The most common are probably SVMs (support vector machines) and gradient boosting decision trees, but experts are testing many different models and discussing which ones are most efficient in different locations and weather conditions.

What is certain, is that every machine learning-based model will work better if it has been trained with data collected on a specific site and during the time of year for which predictions need to be made.

This will likely increase predictive performance over using a trained generic model with a representative dataset of many weather regimes.

Basically, these models aren’t so much multitasking. Maybe someday researchers will create female ML models and everything will be easier.

 

2. AI for Operation and Management

Another interesting application of AI in the field of wind energy is that relating to the operation and management (O&M) of systems.

Thanks to artificial intelligence and in particular to machine learning algorithms, it is possible to accurately evaluate the potential downtime of components.

This leads to an increase in plant productivity, a reduction in component replacement costs, and a longer overall life expectancy.

 

Machine learning for Condition monitoring

An efficient way to reduce O&M costs is to predict failures before they occur, using a robust condition monitoring (CM) approach.

Condition monitoring involves observing the components of a wind turbine to detect changes in its operation that could be a sign of future failure.

Recent developments in sensors and signal processing systems, combined with machine learning algorithms, offer new opportunities for efficient and rapid CM analysis.

CM examines the various activities of the plant, detecting faults in the blades, the temperature of the generator, the power curve…

This data is collected by specific sensors and processed through a wide range of ML-based methodologies. In particular, neural networks (NN), support vector machines (SVM), and decision trees are the most commonly used.

 

What’s the best ML model for monitoring?

Selecting the best machine learning model is like choosing a dessert in a bakery. Terribly difficult and questionable.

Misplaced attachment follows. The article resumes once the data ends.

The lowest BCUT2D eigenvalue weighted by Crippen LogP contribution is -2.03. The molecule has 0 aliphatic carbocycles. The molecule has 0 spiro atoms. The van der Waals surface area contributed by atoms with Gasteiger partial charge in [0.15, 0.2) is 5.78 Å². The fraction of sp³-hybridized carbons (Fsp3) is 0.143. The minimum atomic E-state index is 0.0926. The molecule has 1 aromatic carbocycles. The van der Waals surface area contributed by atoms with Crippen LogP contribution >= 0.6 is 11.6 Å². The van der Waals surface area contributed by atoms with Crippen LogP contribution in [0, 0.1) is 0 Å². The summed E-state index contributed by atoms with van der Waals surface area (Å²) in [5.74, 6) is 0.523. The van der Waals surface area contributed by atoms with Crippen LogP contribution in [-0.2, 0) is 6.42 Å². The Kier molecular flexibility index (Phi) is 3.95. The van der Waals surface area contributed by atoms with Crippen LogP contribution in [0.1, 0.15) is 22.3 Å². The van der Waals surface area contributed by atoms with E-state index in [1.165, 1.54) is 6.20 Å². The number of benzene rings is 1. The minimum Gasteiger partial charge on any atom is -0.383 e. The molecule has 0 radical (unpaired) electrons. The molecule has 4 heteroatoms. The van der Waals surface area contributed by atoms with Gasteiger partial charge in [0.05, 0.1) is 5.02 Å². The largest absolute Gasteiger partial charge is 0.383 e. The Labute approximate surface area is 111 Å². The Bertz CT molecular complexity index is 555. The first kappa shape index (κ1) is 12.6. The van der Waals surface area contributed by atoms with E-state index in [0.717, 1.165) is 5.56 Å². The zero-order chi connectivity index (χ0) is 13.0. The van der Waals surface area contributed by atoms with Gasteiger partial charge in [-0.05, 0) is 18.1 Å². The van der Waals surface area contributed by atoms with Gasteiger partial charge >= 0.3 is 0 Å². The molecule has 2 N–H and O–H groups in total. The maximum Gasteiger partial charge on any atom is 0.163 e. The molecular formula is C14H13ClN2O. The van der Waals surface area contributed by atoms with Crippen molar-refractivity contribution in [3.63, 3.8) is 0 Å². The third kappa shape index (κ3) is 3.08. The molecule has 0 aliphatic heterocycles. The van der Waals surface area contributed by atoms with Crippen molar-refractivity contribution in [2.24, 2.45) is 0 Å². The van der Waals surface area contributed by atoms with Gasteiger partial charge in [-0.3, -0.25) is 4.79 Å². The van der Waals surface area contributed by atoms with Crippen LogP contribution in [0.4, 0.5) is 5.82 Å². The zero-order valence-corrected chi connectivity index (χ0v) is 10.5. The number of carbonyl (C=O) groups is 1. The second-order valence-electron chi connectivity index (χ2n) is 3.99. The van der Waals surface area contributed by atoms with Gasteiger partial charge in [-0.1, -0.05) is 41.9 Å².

The choice basically depends on the problem to be solved, because each one can be more adequate in the management of specific data sets and activities.

In general, however, we can say that deep NNs, capable of learning complex nonlinear functions, can achieve better performance than more traditional systems

 

3. AI and smart grids

According to AMR (Allied Market Research), the smart grid market is set to grow from $ 67 billion in 2017 to $ 170 billion by 2025. A business that is therefore not only efficient for energy sector players but also very profitable.

Almost as profitable as hand sanitizer gels in 2020.

But how can grids be “smart”?

Well, we are talking about automated power grids that can monitor and control every consumer and node. This ensures a continuous flow of information on the status of the system.

Monitoring is based on a dense network of smart meters assigned to each user, as well as special devices known as synchrophasors, which measure voltage and current in various points of the network.

These sensors allow the grid to change the flow of electricity as needed, lowering the workload and lowering energy prices.

Aware of the potential of this technology, the US Department of Energy has already invested over $ 4.5 billion in smart grids.

The private sector is implementing such systems too, including Google for its data centers.

“The US Department of Energy has already invested over $ 4.5 billion in smart grids.”

 

What can go wrong with smart grids?

The flip side of this potentially fantastic system is the risk of disastrous cyber attacks.

In fact, a centralized data collection system is an easy target for hackers interested in destabilizing the network and stealing valuable consumer information.

To cope with similar situations, some British researchers are developing protection systems based on blockchain technology.

Yes, the same as Bitcoin: a decentralized ledger system that would allow us to avoid the massive storage of user data in a single point.

That way, my bill details will be safe too and no one will ever know that I’m a damn squanderer.

wind and ai

Wind energy is cool and makes good money

Artificial intelligence, when applied in the field of renewable energy, is able to do something often considered impossible: to combine public and private interests, generating advantages for both.

It represents an essential tool for maximizing the production of clean energy and preserving the environment.

At the same time, it boosts the performance and competitiveness of market players, making this business more attractive.

In the near future, this dualism will help foster research and likely ensure the rapid implementation of artificial intelligence technologies.

As fast… as the wind!

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Andrea Di Stefano

Andrea Di Stefano

Andrea is a journalist and teacher of Italian with a long-standing interest in tech and media. He loves to handle touchscreens, but to correct his students’ homework he prefers the good old red marker on paper!